Stock-starved buyers ‘chasing property up’

Stock-starved buyers ‘chasing property up’


Michael Bleby

Buyers taking out home loans atthe fastest pace in three yearspushed auction clearance rates back up to pre-football-final levels, with four out of every five homes auctioned sold in Sydney on the weekend.

The preliminary clearance rate in the NSW capital rose to 82.3 per cent even as auction volumes more than doubled to 729 over the week to Saturday from 317 in the NRL grand final and long weekend-affected previous week, CoreLogic figures showed on Sunday.

via apinews.org

Auctioneer Karen Harvey counts down on the sale of a one-bedroom flat at 8/13 Campbell St, Balmain in Sydney. Peter Rae

While the preliminary figures, based on the results of 503 auctions reported, are likely to fall as more results come in, they are higher than the previous week’s preliminary figure of 79.8 per cent – later revised down to 74.7 per cent – and point to a higher final reading for the week just finished.

“The big story is we’ve seen the market tested with increased supply and haven’t seen clearance rates wavering at all,” CoreLogic commentator Kevin Brogan said.

The spring housing market is picking up fast. ABS figures on Friday showed both investor and first-home buyers roared back into the mortgage market in August, pushing new lending, including refinancing, up 4.5 per cent in August to $27.9 billion.

At the same time, new stock listings remain scarce. While new listings rose 44 per cent from early July through to the first week of October, the total of 22,939 fresh listings was still 13 per cent below the level of a year earlier and 15 per cent below CoreLogic’s 13-year average for this time of year.

In inner-western Sydney’s Drummoyne, a four-bedroom house on 540sq m pushed about $300,000 over its reserve price to sell for $2.18 million at auction on Saturday. There were six registered bidders for the 29 Dening Street home that was on the market for the first time in 60 years, LJ Hooker agent Alessio Scivetti said.

via apinews.org

The 29 Dening Street home in inner-western Sydney’s Drummoyne sold for $2.18 million at auction on Saturday.  

“With low stock on the market and buyers wanting to purchase quality real estate, this property proved to be very popular,” Mr Scivetti said.

“Buyers bid aggressively as they could see it was a much-loved family home.”

A one-bedroom unit at 8/13 Campbell Street, in nearby Balmain, sold $90,000 above reserve price at auction for $710,000.

Melbourne’s spring market also accelerated, with the preliminary clearance rate of 76.7 per cent – based on 755 reported results of the 977 scheduled auctions – higher than the previous week’s 73.8 per cent, which was later revised down to 70.5 per cent of the 775 auctions held.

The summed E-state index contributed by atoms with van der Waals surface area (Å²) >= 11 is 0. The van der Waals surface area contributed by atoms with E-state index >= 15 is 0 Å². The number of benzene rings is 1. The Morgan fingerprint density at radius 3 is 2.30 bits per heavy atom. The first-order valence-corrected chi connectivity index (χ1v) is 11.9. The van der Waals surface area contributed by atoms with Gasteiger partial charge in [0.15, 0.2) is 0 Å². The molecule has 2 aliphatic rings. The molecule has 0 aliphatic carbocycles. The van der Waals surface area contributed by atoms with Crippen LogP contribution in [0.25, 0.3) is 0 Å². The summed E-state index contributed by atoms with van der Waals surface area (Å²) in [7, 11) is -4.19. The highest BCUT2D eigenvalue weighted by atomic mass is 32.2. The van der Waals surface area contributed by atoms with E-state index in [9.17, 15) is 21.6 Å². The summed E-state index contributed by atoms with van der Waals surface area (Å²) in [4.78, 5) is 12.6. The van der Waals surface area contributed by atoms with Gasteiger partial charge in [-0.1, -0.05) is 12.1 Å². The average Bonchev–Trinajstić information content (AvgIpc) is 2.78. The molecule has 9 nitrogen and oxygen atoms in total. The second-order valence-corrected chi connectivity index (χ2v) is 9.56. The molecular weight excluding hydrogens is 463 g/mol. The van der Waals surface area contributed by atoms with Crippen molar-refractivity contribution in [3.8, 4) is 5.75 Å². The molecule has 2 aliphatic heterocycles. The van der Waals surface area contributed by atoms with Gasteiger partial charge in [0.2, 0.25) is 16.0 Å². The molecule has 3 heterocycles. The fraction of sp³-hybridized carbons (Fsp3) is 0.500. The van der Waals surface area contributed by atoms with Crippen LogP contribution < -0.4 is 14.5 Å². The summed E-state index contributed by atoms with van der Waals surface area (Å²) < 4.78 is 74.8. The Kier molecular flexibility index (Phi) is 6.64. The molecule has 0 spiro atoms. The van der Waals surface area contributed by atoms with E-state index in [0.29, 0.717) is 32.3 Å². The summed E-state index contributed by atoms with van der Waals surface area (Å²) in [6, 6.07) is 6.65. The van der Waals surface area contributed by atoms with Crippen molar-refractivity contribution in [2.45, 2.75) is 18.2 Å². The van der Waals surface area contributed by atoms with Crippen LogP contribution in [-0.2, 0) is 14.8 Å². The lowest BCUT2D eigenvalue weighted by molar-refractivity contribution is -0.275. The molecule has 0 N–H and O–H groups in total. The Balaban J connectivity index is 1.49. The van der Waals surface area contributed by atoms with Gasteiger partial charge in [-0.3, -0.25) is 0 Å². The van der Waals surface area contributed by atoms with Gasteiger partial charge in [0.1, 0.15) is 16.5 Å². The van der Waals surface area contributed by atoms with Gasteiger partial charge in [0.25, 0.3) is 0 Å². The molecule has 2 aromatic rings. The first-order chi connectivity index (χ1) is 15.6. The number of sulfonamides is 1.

“There are more buyers than there are properties and the buyers are chasing property in the market up, not down, which they were at the start of the year,” Melbourne buyers’ agent David Morrell said.

In the city-fringe suburb of Middle Park, an investor buyer beat three other bidders to pay $1.97 million for a two-bedroom brick house that was announced on the market at $1.9 million.

Buyers competing for the 37 Langridge Street home were willing to pay over reserve in the current market, Marshall White agent Ben Manolitsastold Domain.

“That fear of loss … is that if they don’t bid on this one, they’ll miss out on another one,” he said.

One sign of a stronger market is the recurrence of underquoting, a practice in which agents publish unrealistically low price estimates to drum up potential buyers and stoke competition, or set vendors’ expectations low in order to snag a higher commission.

Victoriatightened its quoting rules last monthin a bid to cut down on underquoting and last week, the Federal Court stung eastern Melbourne agency Hoskins Maroondah for almost $900,000 in fines and compensation.

“The Federal Court found that between 2015 and 2016, Hoskins Maroondah advertised 24 properties for sale at prices lower than the company believed they would actually sell for,” the state’s consumer watchdog said.

“The real estate agency also told two vendors it was acting for that their properties would sell for much less than the agency believed they would, enabling them to claim ‘incentivised commissions’ when the properties sold at a much higher price.”

With Su-Lin Tan

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